Email marketers are increasingly using emojis – along with their less-graphically sophisticated counterparts, emoticons – in their messages. (To learn about the differences between emojis and emoticons, check out this deep dive into the subject.)
VentureBeat recently reported that “the rise of triggered email messages, and email for communicating with customers, in general, through mobile devices, drove an over 7,000% increase in emoji usage in recent months.”
There are several reasons for this exponential growth, including the ability of emojis to grab customers’ attention, convey important aspects of a brand’s personality and add visual appeal to messages.
What gives emojis all this marketing firepower? The answer lies in neuroscience. Studies have shown that seeing an emoji activates the region of the brain associated with visual processing, and since it takes far less work for our brains to process an image than it does to process text, emojis can make an instant connection with recipients.
Emojis can boost subject-line effectiveness
In addition to being featured in the body of messages, email marketers are finding them increasingly useful in subject lines.
“Emoji can add visual flair to your email subject lines and engage your subscribers, compelling them to open your email,” says Campaign Monitor, adding that using them in subject lines can, save space (one emoji can often say more than several words), help make an emotional connection with customers and increase open rates (something that research has determined the “friendly snowman” emoji is particularly good at).
Here are a few examples of how businesses are using emojis.
Product Hunt uses emojis liberally in their subject lines to illustrate the topic of their emails.
Zumper uses emojis in the beginning and at the end of some of their subject lines to grab attention for their latest apartment listings.
Tom at Weekly Coffee typically uses the same emojis at the beginning of his subject lines so his subscribers know it’s him right away.
Testing is critical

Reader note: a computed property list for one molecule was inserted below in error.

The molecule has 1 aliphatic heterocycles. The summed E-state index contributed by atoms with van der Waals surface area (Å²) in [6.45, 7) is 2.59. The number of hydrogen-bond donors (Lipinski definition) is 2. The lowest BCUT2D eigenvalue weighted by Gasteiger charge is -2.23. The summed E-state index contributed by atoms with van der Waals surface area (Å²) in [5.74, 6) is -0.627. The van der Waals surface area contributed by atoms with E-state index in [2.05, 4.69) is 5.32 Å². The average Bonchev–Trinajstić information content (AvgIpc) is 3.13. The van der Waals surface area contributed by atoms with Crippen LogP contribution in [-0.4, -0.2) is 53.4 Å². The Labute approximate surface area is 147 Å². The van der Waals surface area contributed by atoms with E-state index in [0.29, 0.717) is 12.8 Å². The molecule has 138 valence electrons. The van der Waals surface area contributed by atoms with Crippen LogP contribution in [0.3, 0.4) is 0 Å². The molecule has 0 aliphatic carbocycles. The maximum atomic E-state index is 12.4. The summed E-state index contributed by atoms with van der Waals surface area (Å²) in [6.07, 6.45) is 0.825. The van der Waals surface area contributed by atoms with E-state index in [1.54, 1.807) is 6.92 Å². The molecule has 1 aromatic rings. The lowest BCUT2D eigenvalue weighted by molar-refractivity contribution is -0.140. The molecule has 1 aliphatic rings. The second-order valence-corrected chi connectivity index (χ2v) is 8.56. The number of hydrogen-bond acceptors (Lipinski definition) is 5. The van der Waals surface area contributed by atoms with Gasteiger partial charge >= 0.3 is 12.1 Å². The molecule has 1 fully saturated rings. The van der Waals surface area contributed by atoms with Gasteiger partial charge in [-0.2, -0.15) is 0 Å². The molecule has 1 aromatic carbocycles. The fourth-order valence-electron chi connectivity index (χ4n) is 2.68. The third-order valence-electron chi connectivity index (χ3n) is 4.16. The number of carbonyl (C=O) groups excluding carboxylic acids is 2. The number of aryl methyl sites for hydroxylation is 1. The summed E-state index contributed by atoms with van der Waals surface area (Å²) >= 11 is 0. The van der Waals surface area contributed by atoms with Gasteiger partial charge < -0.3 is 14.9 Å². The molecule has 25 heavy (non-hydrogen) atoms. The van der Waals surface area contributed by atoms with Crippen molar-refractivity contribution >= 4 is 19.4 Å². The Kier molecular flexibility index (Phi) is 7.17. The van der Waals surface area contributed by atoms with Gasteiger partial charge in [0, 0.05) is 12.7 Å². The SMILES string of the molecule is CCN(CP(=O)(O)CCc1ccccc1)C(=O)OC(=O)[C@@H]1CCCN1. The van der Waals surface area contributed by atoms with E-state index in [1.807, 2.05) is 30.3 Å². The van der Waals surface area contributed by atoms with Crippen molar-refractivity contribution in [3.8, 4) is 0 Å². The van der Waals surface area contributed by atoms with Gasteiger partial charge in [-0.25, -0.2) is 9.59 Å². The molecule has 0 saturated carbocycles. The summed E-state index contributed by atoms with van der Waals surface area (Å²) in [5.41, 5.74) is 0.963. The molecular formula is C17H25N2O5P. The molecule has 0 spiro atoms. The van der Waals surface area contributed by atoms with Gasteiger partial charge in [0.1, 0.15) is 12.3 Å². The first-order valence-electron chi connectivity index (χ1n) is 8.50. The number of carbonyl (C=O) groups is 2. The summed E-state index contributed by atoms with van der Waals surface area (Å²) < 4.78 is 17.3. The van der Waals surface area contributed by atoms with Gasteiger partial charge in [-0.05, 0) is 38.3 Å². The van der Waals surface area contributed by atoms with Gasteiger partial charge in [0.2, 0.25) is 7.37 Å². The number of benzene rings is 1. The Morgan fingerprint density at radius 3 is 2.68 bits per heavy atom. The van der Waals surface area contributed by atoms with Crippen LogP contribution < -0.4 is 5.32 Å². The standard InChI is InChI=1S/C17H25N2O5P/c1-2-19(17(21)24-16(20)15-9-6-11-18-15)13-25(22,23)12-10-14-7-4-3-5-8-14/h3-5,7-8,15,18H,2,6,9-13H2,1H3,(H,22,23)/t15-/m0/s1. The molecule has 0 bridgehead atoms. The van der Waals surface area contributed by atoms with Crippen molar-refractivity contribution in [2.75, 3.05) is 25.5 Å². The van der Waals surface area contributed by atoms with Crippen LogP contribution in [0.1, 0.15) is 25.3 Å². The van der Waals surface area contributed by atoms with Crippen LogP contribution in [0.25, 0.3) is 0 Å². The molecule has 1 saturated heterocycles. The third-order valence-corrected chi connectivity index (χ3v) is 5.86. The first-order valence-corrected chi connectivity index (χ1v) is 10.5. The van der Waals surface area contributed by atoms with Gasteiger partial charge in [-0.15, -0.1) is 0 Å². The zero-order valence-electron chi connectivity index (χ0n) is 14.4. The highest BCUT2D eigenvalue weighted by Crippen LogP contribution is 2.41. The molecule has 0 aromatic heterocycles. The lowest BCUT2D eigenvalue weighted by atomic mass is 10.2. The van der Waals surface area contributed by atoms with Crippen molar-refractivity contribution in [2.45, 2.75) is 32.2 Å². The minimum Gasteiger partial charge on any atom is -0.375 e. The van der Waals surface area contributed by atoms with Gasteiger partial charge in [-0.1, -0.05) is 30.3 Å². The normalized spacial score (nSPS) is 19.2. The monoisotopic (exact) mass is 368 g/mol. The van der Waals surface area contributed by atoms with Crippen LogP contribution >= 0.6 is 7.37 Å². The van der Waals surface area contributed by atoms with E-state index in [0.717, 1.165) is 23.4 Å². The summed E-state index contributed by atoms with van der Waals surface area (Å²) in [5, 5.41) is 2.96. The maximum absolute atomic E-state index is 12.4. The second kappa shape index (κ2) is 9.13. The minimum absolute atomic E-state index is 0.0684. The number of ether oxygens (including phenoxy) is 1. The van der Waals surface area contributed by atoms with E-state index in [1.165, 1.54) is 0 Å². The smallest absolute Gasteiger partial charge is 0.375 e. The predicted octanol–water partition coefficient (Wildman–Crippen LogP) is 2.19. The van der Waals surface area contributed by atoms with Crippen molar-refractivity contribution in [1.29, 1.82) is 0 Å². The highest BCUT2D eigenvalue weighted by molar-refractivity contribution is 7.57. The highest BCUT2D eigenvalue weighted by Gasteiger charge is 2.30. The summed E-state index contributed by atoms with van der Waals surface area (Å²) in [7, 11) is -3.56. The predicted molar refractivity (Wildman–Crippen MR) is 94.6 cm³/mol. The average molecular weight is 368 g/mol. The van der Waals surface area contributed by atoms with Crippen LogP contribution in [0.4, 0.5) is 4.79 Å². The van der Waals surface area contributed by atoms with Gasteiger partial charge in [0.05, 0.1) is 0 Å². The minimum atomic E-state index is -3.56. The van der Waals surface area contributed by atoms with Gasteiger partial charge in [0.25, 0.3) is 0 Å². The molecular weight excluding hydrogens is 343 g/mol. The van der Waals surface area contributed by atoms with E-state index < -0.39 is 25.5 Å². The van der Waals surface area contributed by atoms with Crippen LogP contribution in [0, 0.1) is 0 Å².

When it comes to using emojis, two types of testing may be in order: one to make sure your customers will be receptive to them, and another to be certain they will render correctly for them.
AdWeek reported that 92% of the population uses emojis, but there are still generational and even gender differences that your testing could surface. While your grandmother may be delighted to deluge you with heart emojis in her texts, emojis might not strike the right chord for her in your marketing messages. A/B testing and using messages with and without emojis can help you determine how well your target audience will respond to them.
And although emojis are ubiquitous these days, you cannot assume that a specific emoji will appear successfully across all browsers, systems and devices. “From 😀 to ☃, there are hundreds of emoji to choose from, but not all of them show up properly on different mobile devices and email clients,” reports Campaign Monitor. “If this happens, subscribers may see this ▢ or just the word ‘emoji’ instead of your intended icon.”
Fortunately, there are resources, such as this one, that you can use before you hit “send” to make sure that your emojis of choice will work.
While emojis can be fun (for both marketers and their customers) and strategic, it’s worth approaching using them with a degree of caution.
“Brands shouldn’t be looking at emojis as the singular driver of a consumer’s action — open rates, engagement rates, etc.,” writes Appboy’s Marissa Aydlett. “There are many other factors that contribute to the success of a message: tone, goal of campaign, message content, images, what the landing page or deep-linked mobile experience is like when the user arrives there. Everything needs to connect.”